Moscow Warns US Against Sending Patriot Missile Systems to Ukraine

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Russia has warned the United States against equipping the Ukrainian military with Patriot air-defense missile systems, saying such a move could lead to “unpredictable consequences.”

“An information campaign has been launched in the United States about alleged preparations for sending cutting-edge air-defense systems to Kyiv,” Russia’s embassy in Washington said in a Dec. 15 statement.

“If this is confirmed,” the statement added, “we will witness yet another provocative step by the [U.S.] administration that may lead to unpredictable consequences.”

Over the past week, several Western media outlets have reported that Washington was poised to provide Kyiv with advanced Patriot air-defense missile batteries.

Epoch Times Photo
Soldiers from 1-1 Air Defense Artillery Battalion fires a Patriot missile during Exercise Talisman Sabre 2021 at Camp Growl in Queensland, Australia, on July 16, 2021.
(Maj. Trevor Wild/U.S. Army photo)

If the White House approves the move, it would be the most advanced U.S. surface-to-air missile system to be delivered to Ukraine since the Russian invasion began in late February.

The media reports come on the heels of repeated requests by Kyiv for more advanced air-defense systems capable of shooting down Russian missiles and drones.

Since mid-October, Russian forces have carried out numerous drone and artillery strikes targeting Ukrainian energy infrastructure, causing frequent power outages in several parts of the country.

While Kyiv describes the strikes as “war crimes” intended to hurt the civilian population, Moscow claims its forces use high-precision weaponry to avoid civilian casualties.

Kremlin: Batteries ‘Legitimate Targets’

On Dec. 12, Ukrainian President Volodymyr Zelensky addressed a meeting of G7 leaders, during which he reiterated Kyiv’s longstanding request for longer-range missiles, artillery, and advanced air-defense systems.

Two days later, John Kirby, a U.S. National Security Council spokesman, declined to confirm whether a decision had been taken regarding proposed Patriot deliveries to Ukraine.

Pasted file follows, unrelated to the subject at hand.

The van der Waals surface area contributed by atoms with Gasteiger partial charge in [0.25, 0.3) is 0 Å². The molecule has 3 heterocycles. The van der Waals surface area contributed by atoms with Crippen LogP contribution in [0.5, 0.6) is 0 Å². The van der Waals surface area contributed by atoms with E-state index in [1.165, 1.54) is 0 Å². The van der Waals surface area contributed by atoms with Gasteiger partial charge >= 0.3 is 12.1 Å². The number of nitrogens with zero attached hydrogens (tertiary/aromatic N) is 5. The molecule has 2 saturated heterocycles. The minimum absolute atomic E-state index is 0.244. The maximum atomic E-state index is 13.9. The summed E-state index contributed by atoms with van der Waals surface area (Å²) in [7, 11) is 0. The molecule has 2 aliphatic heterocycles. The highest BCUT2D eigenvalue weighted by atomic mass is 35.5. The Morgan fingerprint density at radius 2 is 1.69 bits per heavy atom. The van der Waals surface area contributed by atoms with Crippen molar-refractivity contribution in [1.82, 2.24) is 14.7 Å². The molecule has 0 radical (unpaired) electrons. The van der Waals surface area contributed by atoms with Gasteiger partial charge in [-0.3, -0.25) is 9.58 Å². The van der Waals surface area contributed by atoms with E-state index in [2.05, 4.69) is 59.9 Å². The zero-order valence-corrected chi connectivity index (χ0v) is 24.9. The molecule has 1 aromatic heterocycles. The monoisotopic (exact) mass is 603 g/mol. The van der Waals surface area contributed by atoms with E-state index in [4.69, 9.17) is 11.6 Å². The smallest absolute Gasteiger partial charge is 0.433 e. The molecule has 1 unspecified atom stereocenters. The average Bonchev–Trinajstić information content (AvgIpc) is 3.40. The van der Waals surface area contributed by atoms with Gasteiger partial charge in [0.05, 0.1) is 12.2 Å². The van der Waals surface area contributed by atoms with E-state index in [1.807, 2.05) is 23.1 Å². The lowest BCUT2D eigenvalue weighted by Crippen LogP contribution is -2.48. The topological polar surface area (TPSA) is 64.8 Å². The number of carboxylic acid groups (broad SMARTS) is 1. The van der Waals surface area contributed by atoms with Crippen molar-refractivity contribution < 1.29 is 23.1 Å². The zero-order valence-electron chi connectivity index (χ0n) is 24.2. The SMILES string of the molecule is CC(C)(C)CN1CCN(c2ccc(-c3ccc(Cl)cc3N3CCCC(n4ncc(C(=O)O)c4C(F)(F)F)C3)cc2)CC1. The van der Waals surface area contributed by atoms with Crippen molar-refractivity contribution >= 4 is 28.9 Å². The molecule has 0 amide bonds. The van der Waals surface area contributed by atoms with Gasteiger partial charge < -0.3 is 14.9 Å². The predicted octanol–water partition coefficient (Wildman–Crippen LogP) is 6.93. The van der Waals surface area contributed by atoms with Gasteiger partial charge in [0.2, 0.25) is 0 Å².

Nevertheless, the reports were enough to elicit strong responses from Moscow.

Speaking to reporters, Kremlin spokesman Dmitry Peskov said that, should Patriot missile batteries be deployed in Ukraine, Russian forces would view them as “legitimate targets.”

On Dec. 15, Russian Foreign Ministry spokeswoman Maria Zakharova reiterated the warning, saying such a step would “lead to an escalation of the conflict and increase the risk of the U.S. military’s direct involvement in hostilities.”

While the Patriot system is designed to intercept drones, missiles, and artillery rounds, it can also be used to target enemy aircraft.

Until now, it remains unclear which version of the Patriot system or how many batteries—if any—the United States would deliver to Kyiv.

It is also unclear whether Washington would set restrictions as to how, and under what conditions, the air-defense system would be used on the battlefield.

Earlier deliveries to Ukraine of the High-Mobility Artillery Rocket System (Himars) were reportedly tweaked by U.S. technicians to limit their range to targets inside Ukrainian territory.

Soldiers of the Air Defense Missile Squadron 2 walk past Patriot missile launchers in the background in Bad Suelze, Germany, on Dec. 4, 2012. Germany's cabinet authorized on Dec. 6 the sending of Patriot missiles to Turkey for defense against violence along the Syrian border. (Gernd Wustneck/AFP/Getty Images)
Soldiers of the Air Defense Missile Squadron 2 walk past Patriot missile launchers in Bad Sulze, Germany, on Dec. 4, 2012. (Gernd Wustneck/AFP/Getty Images)

Training Required

According to Andrey Kortunov, head of the Russian International Affairs Council, a Kremlin-linked think tank, the Patriot system can be subject to modifications that can either reduce or increase its range.

“There are modifications with a range of 30-40 kilometers [approx. 25-30 miles], and then there are longer-range systems that exceed 100 kilometers [approx. 60 miles],” Kortunov was quoted as saying by Russia’s TASS news agency on Dec. 14.

Employment of the system, he added, entails considerable training and logistical hurdles.

“If such shipments begin, it will take months to prepare Ukrainian servicemen to use them,” Kortunov said.

The relative complexity of the Patriot system has prompted speculation that U.S. or NATO personnel may be required to operate it.

In its Dec. 15 statement, the Russian embassy warned the United States that it was being “drawn further into the conflict.”

“The flow of [U.S.] weapons is growing, the training of [Ukrainian] servicemen is expanding, and the Ukrainian army is being supplied with intelligence data,” the statement read.

“And the sending of American military specialists into the combat zone is being discussed more and more frequently,” it added.

U.S. President Joe Biden, for his part, has repeatedly ruled out the prospect of sending U.S. combat personnel to Ukraine.

Reuters contributed to this report.

Adam Morrow


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